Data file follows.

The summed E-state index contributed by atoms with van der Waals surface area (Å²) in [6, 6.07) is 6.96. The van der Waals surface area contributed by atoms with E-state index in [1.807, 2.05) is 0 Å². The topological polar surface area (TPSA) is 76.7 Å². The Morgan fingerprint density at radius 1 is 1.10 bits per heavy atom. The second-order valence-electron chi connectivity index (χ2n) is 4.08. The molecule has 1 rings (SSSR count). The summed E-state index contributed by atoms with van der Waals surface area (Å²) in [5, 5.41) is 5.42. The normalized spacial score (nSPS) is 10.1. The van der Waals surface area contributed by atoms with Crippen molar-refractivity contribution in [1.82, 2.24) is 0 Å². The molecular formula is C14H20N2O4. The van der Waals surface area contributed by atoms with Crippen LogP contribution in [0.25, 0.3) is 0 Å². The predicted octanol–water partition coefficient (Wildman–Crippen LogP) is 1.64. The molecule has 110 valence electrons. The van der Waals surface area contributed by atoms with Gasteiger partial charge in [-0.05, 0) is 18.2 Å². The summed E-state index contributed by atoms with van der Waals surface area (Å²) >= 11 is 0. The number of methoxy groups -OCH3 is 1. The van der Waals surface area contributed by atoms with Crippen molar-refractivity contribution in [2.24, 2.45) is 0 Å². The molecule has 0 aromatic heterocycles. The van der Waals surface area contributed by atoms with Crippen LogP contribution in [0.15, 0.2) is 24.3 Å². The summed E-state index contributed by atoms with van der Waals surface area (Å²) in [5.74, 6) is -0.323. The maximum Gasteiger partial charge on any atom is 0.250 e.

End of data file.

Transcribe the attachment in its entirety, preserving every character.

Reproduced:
The summed E-state index contributed by atoms with van der Waals surface area (Å²) in [6, 6.07) is 6.96. The van der Waals surface area contributed by atoms with E-state index in [1.807, 2.05) is 0 Å². The topological polar surface area (TPSA) is 76.7 Å². The Morgan fingerprint density at radius 1 is 1.10 bits per heavy atom. The second-order valence-electron chi connectivity index (χ2n) is 4.08. The molecule has 1 rings (SSSR count). The summed E-state index contributed by atoms with van der Waals surface area (Å²) in [5, 5.41) is 5.42. The normalized spacial score (nSPS) is 10.1. The van der Waals surface area contributed by atoms with Crippen molar-refractivity contribution in [1.82, 2.24) is 0 Å². The molecular formula is C14H20N2O4. The van der Waals surface area contributed by atoms with Crippen LogP contribution in [0.25, 0.3) is 0 Å². The predicted octanol–water partition coefficient (Wildman–Crippen LogP) is 1.64. The molecule has 110 valence electrons. The van der Waals surface area contributed by atoms with Gasteiger partial charge in [-0.05, 0) is 18.2 Å². The summed E-state index contributed by atoms with van der Waals surface area (Å²) >= 11 is 0. The number of methoxy groups -OCH3 is 1. The van der Waals surface area contributed by atoms with Crippen molar-refractivity contribution in [2.24, 2.45) is 0 Å². The molecule has 0 aromatic heterocycles. The van der Waals surface area contributed by atoms with Crippen LogP contribution in [0.15, 0.2) is 24.3 Å². The summed E-state index contributed by atoms with van der Waals surface area (Å²) in [5.74, 6) is -0.323. The maximum Gasteiger partial charge on any atom is 0.250 e.